WaPo Columnist Links 'Gag Reflex,' Interracial Marriage
Richard Cohen catching flak over latest opinion piece
By Evann Gastaldo,  Newser Staff
Posted Nov 12, 2013 1:19 PM CST
Updated Nov 12, 2013 1:29 PM CST
Bill de Blasio embraces his son Dante, left, daughter Chiara, second from left, and wife Chirlane McCray, right, at his election headquarters after polls closed Tuesday, Sept. 10, 2013, in New York.   (AP Photo/Kathy Willens)

(Newser) Washington Post columnist Richard Cohen is raising a lot of eyebrows today with his latest column, which is about Iowa's conservative Republicans and includes, well, this:

  • "People with conventional views must repress a gag reflex when considering the mayor-elect of New York—a white man married to a black woman and with two biracial children. (Should I mention that Bill de Blasio’s wife, Chirlane McCray, used to be a lesbian?) This family represents the cultural changes that have enveloped parts—but not all—of America. To cultural conservatives, this doesn’t look like their country at all."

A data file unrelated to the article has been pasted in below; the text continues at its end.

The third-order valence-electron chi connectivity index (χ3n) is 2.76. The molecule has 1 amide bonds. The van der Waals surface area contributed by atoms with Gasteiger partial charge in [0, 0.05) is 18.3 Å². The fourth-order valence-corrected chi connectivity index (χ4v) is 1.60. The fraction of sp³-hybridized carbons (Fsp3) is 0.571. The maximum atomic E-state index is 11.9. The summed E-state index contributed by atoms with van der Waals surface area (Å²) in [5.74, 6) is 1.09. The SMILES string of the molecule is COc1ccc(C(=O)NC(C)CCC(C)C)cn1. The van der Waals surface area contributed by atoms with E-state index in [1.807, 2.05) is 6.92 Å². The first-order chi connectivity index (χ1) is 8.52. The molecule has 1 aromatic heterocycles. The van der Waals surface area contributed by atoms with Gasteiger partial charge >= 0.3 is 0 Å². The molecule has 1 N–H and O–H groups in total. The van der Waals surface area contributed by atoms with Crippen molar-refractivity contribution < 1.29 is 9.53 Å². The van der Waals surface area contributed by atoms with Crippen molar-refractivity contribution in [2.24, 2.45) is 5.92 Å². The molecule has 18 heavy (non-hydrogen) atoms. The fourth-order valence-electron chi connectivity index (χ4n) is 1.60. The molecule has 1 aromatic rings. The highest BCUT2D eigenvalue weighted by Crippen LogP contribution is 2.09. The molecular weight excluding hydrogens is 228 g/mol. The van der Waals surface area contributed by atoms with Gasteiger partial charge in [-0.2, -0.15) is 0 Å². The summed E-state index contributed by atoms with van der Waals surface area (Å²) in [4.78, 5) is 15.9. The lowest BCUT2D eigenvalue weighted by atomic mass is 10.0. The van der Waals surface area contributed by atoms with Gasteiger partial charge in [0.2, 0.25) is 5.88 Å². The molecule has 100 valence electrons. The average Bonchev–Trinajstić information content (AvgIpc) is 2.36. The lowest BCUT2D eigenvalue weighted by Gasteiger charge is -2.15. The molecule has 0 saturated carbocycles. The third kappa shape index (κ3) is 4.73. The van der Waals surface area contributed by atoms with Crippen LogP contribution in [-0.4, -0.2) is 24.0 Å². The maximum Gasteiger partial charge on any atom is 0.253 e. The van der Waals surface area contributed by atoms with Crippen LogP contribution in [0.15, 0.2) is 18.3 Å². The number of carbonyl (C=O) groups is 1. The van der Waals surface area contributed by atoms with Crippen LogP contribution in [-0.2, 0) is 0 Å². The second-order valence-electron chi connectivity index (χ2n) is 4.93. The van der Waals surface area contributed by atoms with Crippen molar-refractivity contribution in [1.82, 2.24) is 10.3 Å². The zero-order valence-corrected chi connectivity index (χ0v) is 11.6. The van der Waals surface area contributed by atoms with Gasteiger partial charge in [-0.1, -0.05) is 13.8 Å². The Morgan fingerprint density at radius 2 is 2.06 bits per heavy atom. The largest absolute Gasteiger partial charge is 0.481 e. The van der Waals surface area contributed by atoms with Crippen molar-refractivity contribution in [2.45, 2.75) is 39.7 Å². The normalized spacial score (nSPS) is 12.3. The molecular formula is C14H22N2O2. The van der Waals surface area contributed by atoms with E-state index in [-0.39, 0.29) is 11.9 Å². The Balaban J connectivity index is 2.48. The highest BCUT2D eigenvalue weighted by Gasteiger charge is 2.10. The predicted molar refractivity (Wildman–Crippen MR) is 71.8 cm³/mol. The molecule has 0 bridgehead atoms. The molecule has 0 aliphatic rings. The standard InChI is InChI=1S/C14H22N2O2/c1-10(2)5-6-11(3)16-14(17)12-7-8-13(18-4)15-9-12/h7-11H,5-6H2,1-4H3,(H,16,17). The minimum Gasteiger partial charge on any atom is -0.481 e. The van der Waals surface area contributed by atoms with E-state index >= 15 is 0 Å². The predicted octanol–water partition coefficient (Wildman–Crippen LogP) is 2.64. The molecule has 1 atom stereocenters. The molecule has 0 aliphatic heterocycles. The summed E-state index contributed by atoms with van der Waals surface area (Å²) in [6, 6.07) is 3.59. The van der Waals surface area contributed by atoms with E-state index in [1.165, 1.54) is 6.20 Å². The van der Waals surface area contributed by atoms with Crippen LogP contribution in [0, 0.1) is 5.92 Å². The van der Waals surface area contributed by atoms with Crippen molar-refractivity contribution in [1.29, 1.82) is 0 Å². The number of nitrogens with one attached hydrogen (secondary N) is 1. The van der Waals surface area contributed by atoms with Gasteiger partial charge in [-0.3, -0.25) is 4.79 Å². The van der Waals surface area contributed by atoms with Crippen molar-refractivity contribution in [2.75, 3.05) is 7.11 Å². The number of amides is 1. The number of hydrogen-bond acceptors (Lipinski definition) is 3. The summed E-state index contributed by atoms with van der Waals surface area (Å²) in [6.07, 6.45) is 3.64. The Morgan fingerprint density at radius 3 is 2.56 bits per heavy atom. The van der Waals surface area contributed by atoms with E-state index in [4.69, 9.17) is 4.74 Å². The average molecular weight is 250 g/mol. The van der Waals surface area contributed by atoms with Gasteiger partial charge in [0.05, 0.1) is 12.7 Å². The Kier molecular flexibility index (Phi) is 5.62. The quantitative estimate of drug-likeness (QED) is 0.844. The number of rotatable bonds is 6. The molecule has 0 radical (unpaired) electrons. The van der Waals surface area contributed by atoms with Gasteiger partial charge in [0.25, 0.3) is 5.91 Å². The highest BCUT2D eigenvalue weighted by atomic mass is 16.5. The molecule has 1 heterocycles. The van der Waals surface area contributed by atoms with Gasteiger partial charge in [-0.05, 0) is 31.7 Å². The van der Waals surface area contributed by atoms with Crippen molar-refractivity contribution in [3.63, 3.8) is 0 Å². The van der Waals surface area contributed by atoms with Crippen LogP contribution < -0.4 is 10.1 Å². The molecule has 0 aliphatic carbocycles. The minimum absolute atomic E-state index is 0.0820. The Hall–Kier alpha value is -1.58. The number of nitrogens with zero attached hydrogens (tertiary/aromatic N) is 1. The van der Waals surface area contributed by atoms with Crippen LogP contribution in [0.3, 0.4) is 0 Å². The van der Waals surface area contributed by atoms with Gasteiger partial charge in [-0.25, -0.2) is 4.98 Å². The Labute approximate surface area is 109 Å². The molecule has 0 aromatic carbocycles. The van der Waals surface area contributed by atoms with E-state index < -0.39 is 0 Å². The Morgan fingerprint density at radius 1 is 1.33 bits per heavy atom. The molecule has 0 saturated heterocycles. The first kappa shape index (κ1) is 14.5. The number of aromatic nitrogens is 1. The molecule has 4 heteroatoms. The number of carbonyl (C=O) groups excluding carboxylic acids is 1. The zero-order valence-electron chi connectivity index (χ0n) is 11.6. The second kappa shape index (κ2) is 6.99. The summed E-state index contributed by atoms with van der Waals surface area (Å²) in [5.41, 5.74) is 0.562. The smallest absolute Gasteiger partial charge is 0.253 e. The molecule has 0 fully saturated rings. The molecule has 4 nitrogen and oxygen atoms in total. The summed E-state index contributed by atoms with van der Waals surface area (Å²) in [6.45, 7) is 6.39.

"Cohen hilariously poses as a 'liberal' columnist at the Washington Post, despite being ... how can we put this gently ... a power-worshiping bigot," writes Hamilton Nolan at Gawker. At Salon, Alex Pareene takes issue with Cohen's use of the word conventional: "What kind of mind, and person, just automatically thinks of 'conventional' 'people' as reactionary, racist whites? Neutral, normal people, for Cohen, are always reactionary whites," and Cohen himself is "terrified of black people." Two other writers—Matthew Yglesias at Slate and Ezra Klein at Cohen's own paper—point out recent Gallup polls finding that the conventional view, actually, is very much in favor of interracial marriage. Nolan and Yglesias both seem to think Cohen should be fired, and Twitter definitely wants to see him get the boot. "Obviously eliminating Cohen-related expenditures would not, on its own, bring the [struggling] Post to solvency," Yglesias writes. "But every little bit helps." Indeed, Cohen has a history of sparking outrage with his columns. See: